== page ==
Refinance Mortgage Tips Down Payment With Gift Letter

Refinance & Mortgage Tips: Down Payment With Gift Letter
If you​ are a​ first time home buyer who has been out shopping for that dream house,​ you’ve probably already heard your real estate agent or​ property developer’s first question: How much will you​ be putting down? If you​ have excellent credit,​ several years of​ consistent income on​ record and a​ relatively long history of​ using credit wisely,​ you​ may qualify for 100% financing,​ often referred to​ as​ a​ No Money Down Mortgage or​ Zero Down Home Loan .​
But for the​ majority of​ new borrowers,​ a​ down payment is​ a​ prerequisite to​ buying a​ house,​ and finding 20% to​ 30% or​ more of​ the​ purchase price of​ a​ house can very often entail getting the​ money from family or​ friends .​
Getting that much money together can be tricky enough,​ however lenders will also require that every dollar used for a​ down payment be documented back to​ a​ specific funding source,​ and this can be particularly difficult when the​ money comes from a​ third party,​ which is​ why we have Gift Letters.
Newlyweds and young people generally have neither sufficient credit history nor income consistency to​ qualify for 100% financing,​ and are also the​ least likely to​ have sufficient savings and acceptable documentable assets to​ actually come up with the​ cash to​ make the​ down payment .​
Members of​ the​ family are in​ some ways the​ best and very often the​ only available source of​ down payment assistance available to​ green borrowers .​
Your lender generally will only allow you​ to​ use money given to​ you​ by a​ true family member,​ i.e .​
your mother,​ father,​ brother,​ sister,​ uncle,​ aunt,​ grandfather,​ grandmother,​ first cousin,​ etc .​
This means that you​ cannot use funds given to​ you​ by people who are really not family members,​ for example your friends or​ colleagues,​ however you​ may be able to​ use funds from a​ non-family third party if​ you​ can provide documentation of​ a​ very close and long lasting relationship .​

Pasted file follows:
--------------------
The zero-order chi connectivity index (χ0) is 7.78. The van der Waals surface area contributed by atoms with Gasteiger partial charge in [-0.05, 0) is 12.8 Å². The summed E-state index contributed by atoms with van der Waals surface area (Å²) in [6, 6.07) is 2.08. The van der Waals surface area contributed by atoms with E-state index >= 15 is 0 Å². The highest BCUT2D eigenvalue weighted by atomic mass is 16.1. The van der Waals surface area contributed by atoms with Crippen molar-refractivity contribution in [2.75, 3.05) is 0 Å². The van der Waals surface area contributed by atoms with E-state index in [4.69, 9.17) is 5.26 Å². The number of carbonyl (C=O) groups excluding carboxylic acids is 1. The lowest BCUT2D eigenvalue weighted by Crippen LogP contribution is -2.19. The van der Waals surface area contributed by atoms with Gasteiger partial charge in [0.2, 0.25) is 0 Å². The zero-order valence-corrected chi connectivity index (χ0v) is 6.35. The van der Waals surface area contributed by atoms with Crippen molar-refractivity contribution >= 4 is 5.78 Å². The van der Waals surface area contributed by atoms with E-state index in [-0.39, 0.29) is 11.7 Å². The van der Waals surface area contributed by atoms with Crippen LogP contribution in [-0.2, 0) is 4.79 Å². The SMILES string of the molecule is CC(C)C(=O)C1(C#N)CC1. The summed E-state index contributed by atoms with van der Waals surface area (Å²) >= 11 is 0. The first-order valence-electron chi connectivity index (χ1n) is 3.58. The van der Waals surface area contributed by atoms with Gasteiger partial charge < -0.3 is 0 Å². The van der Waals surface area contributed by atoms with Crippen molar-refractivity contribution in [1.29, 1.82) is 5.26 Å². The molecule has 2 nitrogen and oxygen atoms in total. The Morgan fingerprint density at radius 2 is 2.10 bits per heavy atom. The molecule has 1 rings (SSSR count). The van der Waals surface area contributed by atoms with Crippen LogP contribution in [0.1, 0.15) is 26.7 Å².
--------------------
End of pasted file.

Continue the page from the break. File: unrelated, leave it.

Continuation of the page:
This is​ done primarily to​ prevent people from taking out personal loans which will have to​ be repaid to​ come up with their down payment,​ which have the​ potential to​ throw off the​ person’s debt to​ income ratio,​ or​ DTI .​
Basically,​ they don’t want you​ to​ take on​ more debt than they believe you​ can safely repay,​ otherwise they would have qualified you​ for 100% financing.
If you​ find yourself in​ a​ situation where you​ need to​ get money from your folks or​ other family to​ make a​ down payment on​ your new house,​ you​ will be required to​ prove that you​ did not borrow the​ money from them with an​ expectation on​ their part that it​ be repaid or​ with an​ intention on​ your part to​ repay it .​
In fact,​ both you​ and your family will need to​ prove to​ your lender that the​ money was given to​ you,​ in​ the​ form of​ a​ Gift .​
To verify that the​ funds are in​ fact given freely,​ your lender will require special documentation .​
If you​ are applying for a​ new mortgage,​ you​ should receive as​ part of​ your loan application package a​ special form called a​ Gift Letter .​
The goal of​ this letter is​ to​ identify the​ source of​ the​ funds and assure the​ lender that they are in​ fact a​ gift .​
Typically,​ a​ gift letter will include the​ name of​ donor,​ the​ name of​ the​ recipient,​ the​ relationship between the​ two parties,​ the​ amount of​ the​ gift,​ the​ address of​ the​ property for which the​ gift is​ to​ be used to​ pay for,​ the​ fact that no repayment is​ required or​ expected,​ and an​ assurance that the​ person making the​ gift or​ the​ source of​ funds is​ not in​ nay way party or​ beneficiary to​ the​ transaction,​ e.g .​
not the​ broker,​ seller,​ agent,​ loan officer,​ builder and so on​ .​
In most cases the​ person giving the​ gift will be required to​ document where the​ money came from,​ such as​ a​ bank account or​ a​ brokerage account .​
If you​ are depositing the​ funds directly into escrow,​ or​ even if​ they are going into your bank account,​ take some precautions to​ document the​ transfer by keeping copies of​ the​ checks or​ deposit tickets/receipts from the​ bank/escrow agent.

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